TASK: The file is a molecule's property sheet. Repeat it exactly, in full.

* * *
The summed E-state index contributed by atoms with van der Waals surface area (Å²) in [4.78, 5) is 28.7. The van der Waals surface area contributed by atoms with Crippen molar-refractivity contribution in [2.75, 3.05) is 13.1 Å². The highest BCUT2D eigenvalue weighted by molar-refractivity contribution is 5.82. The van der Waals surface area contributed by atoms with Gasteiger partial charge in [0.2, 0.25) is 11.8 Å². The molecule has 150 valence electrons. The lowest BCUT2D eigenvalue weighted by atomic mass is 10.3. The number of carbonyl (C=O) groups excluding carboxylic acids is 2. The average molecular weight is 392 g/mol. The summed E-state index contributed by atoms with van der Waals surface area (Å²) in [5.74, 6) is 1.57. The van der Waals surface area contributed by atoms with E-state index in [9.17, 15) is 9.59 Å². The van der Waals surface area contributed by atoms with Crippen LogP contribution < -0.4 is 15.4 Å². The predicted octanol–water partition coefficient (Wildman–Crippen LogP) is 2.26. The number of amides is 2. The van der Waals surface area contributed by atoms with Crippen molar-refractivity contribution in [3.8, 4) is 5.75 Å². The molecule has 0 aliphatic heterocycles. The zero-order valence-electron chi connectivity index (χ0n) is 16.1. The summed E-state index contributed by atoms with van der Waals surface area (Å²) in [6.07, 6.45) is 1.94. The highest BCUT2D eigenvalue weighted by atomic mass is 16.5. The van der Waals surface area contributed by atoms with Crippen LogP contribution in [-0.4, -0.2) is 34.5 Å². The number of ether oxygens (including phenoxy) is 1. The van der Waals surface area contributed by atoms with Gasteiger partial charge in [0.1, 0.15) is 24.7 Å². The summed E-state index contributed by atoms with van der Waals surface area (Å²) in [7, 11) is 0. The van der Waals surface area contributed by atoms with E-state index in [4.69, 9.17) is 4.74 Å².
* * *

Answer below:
The summed E-state index contributed by atoms with van der Waals surface area (Å²) in [4.78, 5) is 28.7. The van der Waals surface area contributed by atoms with Crippen molar-refractivity contribution in [2.75, 3.05) is 13.1 Å². The highest BCUT2D eigenvalue weighted by molar-refractivity contribution is 5.82. The van der Waals surface area contributed by atoms with Gasteiger partial charge in [0.2, 0.25) is 11.8 Å². The molecule has 150 valence electrons. The lowest BCUT2D eigenvalue weighted by atomic mass is 10.3. The number of carbonyl (C=O) groups excluding carboxylic acids is 2. The average molecular weight is 392 g/mol. The summed E-state index contributed by atoms with van der Waals surface area (Å²) in [5.74, 6) is 1.57. The van der Waals surface area contributed by atoms with E-state index in [9.17, 15) is 9.59 Å². The van der Waals surface area contributed by atoms with Crippen LogP contribution < -0.4 is 15.4 Å². The predicted octanol–water partition coefficient (Wildman–Crippen LogP) is 2.26. The number of amides is 2. The van der Waals surface area contributed by atoms with Crippen molar-refractivity contribution in [3.8, 4) is 5.75 Å². The molecule has 0 aliphatic heterocycles. The zero-order valence-electron chi connectivity index (χ0n) is 16.1. The summed E-state index contributed by atoms with van der Waals surface area (Å²) in [6.07, 6.45) is 1.94. The highest BCUT2D eigenvalue weighted by atomic mass is 16.5. The van der Waals surface area contributed by atoms with Crippen LogP contribution in [-0.4, -0.2) is 34.5 Å². The number of ether oxygens (including phenoxy) is 1. The van der Waals surface area contributed by atoms with Gasteiger partial charge in [0.1, 0.15) is 24.7 Å². The summed E-state index contributed by atoms with van der Waals surface area (Å²) in [7, 11) is 0. The van der Waals surface area contributed by atoms with E-state index in [4.69, 9.17) is 4.74 Å².